American Photo: Are there one or two exhibitions that are particularly exciting this year? Can you tell me about them?

Claude Bussac: This is hard question because we are really proud of each of the 63 shows that PHotoEspaña is organizing this year; they are the result of a lot of work and dedication, and I am not referring to just the 10 years of the Festival, but to all the artists, museums, galleries, and individuals that make this Festival possible. However, I would like to make special mention to Zang Huan’s retrospective show with pieces that combines photography and performance in a way that is spiritual and analytical at the same time.

AP: Why are Andres Serrano and Sylvia Plachy such important photographers? What have they contributed to photography over the long course of their careers?

CB: We believe that it is an opportune moment show Sylvia Plachy’s work, which by the way has never exhibited before in Spain, because Plachy is somebody that has managed to make black and white, street photography mysterious and unique. She has been taking images for years and years, yet [her] works seem so fresh and relevant today.

We were attracted to the idea of showing Andres Serrano because he is polemic figure, as a photographer and as an artist. People either admire his work or despise it. He is going to give a workshop in Campus PHE07, and we have been hearing how many young artists have been fallowing the development of Serrano’s work in the past years.

AP: How did the Sebastião Salgado Africa project come into being? When you began to talk with him about producing the project for PHE, what kinds of themes were you hoping to address?

CB: When we first began working with Salgado, we were interested in presenting a show that might demonstrate the scope of his work, while at the same time offer an in-depth look at a defined subject. I think that this is something we have achieved with Africa, a show that presents 50 images taken in the course of 30 years.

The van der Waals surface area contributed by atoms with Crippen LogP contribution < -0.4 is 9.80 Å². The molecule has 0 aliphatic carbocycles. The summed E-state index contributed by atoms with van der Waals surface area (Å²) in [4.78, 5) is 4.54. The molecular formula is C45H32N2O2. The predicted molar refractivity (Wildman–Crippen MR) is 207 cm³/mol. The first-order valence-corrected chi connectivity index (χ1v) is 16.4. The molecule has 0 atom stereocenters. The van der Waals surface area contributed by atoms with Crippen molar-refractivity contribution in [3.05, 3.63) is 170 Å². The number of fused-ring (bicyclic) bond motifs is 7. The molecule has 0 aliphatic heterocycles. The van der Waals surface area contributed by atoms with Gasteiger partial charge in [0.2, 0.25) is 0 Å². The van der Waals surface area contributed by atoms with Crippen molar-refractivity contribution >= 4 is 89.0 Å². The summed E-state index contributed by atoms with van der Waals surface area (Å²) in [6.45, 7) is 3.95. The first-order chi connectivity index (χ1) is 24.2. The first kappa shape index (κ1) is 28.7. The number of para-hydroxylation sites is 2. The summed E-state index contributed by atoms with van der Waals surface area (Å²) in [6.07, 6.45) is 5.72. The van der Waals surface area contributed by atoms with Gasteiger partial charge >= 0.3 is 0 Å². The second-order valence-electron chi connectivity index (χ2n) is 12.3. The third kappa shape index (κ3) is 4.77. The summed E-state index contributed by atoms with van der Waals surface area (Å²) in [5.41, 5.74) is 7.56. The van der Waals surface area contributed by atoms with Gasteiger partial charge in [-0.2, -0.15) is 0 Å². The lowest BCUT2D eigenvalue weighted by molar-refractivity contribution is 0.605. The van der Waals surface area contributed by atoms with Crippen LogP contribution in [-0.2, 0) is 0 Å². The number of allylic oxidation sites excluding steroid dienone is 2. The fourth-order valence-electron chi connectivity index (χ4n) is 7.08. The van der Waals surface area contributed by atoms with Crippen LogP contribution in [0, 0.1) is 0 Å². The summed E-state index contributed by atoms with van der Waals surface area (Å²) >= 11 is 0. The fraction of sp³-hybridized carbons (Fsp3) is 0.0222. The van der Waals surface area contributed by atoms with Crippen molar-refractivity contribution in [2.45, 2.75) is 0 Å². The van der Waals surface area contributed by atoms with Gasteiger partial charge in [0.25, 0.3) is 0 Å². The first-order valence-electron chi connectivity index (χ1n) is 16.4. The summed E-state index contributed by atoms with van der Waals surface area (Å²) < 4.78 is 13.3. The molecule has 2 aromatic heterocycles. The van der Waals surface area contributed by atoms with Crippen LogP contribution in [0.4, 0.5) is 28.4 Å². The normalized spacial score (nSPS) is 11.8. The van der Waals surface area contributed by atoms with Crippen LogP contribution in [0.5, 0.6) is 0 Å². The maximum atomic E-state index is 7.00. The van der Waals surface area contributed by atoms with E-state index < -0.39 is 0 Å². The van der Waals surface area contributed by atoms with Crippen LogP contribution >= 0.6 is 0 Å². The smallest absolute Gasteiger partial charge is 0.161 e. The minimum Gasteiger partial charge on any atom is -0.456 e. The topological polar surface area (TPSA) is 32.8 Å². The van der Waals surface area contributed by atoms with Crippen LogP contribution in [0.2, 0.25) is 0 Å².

AP: There seem to be many images being shown this year for the first time in a long time, for the first time ever, or for the first time in Spain. How did you get so many exclusive images?

CB: I have to thank the team of curators that we are working with this year. In the previous editions, PHotoEspaña named one artistic director and developed one theme. This year, for the tenth anniversary of PHE, we choose to work with several curators in a celebration of photography. Paul Wombel, Cristina Zelich, Enrica Viganò, Oliva María Rubio, Mireia Sentis, Joaquin Gallego, Catherine Coleman are just some of the many curators that have worked hard to present meaningful and novel exhibitions.

AP: Were any big changes made this year for PHE? What are the new editions to the program?

CB: Perhaps the two most noteworthy changes made this year is PHotoEspaña’s participation in Paris and Cuenca. But, no less importantly, we have been working hard to consolidate PHotoEspaña as a project, so that we may continue to offer high-quality photography exhibitions and activities that are meaningful to our local, national, and international public.

AP: Can you tell me about the World Heritage Site Cuenca and why it was chosen as a new venue?

CB: For the past ten years the Festival has been bringing artists from all over the world to Madrid and we felt that it was time for PHotoEspaña to reach out to cities beyond the capital. For those who do not know Cuenca, it’s a small medieval town with Arab roots and a noble past that is known for its distinctive architecture consisting in houses that hug the side of a cliff overlooking the river. In Cuenca, due in part to the fact that it is a World Heritage Site, there is lively artistic scene. PHotoEspaña is being very well received by this city, and we are truly looking forward to taking photography to Cuenca in the future.